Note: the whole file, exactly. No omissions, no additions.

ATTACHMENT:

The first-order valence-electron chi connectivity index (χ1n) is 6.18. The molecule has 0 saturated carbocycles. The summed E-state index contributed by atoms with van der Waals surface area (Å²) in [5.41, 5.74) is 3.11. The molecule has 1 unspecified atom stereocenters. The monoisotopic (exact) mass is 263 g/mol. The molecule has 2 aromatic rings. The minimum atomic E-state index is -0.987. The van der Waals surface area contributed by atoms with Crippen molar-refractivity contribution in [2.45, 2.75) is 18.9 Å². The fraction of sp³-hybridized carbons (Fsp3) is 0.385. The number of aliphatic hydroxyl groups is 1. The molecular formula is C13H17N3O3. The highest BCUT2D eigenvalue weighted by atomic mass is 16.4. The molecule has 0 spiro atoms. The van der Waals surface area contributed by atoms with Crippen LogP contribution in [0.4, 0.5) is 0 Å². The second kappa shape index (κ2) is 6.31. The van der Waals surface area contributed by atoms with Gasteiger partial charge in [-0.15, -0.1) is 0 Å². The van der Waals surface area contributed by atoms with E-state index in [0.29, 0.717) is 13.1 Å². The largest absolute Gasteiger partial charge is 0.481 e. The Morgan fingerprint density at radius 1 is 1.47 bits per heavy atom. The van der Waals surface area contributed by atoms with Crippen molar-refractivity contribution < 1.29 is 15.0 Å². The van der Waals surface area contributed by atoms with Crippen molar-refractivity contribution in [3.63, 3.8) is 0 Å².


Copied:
The first-order valence-electron chi connectivity index (χ1n) is 6.18. The molecule has 0 saturated carbocycles. The summed E-state index contributed by atoms with van der Waals surface area (Å²) in [5.41, 5.74) is 3.11. The molecule has 1 unspecified atom stereocenters. The monoisotopic (exact) mass is 263 g/mol. The molecule has 2 aromatic rings. The minimum atomic E-state index is -0.987. The van der Waals surface area contributed by atoms with Crippen molar-refractivity contribution in [2.45, 2.75) is 18.9 Å². The fraction of sp³-hybridized carbons (Fsp3) is 0.385. The number of aliphatic hydroxyl groups is 1. The molecular formula is C13H17N3O3. The highest BCUT2D eigenvalue weighted by atomic mass is 16.4. The molecule has 0 spiro atoms. The van der Waals surface area contributed by atoms with Crippen LogP contribution in [0.4, 0.5) is 0 Å². The second kappa shape index (κ2) is 6.31. The van der Waals surface area contributed by atoms with Gasteiger partial charge in [-0.15, -0.1) is 0 Å². The van der Waals surface area contributed by atoms with E-state index in [0.29, 0.717) is 13.1 Å². The largest absolute Gasteiger partial charge is 0.481 e. The Morgan fingerprint density at radius 1 is 1.47 bits per heavy atom. The van der Waals surface area contributed by atoms with Crippen molar-refractivity contribution < 1.29 is 15.0 Å². The van der Waals surface area contributed by atoms with Crippen molar-refractivity contribution in [3.63, 3.8) is 0 Å².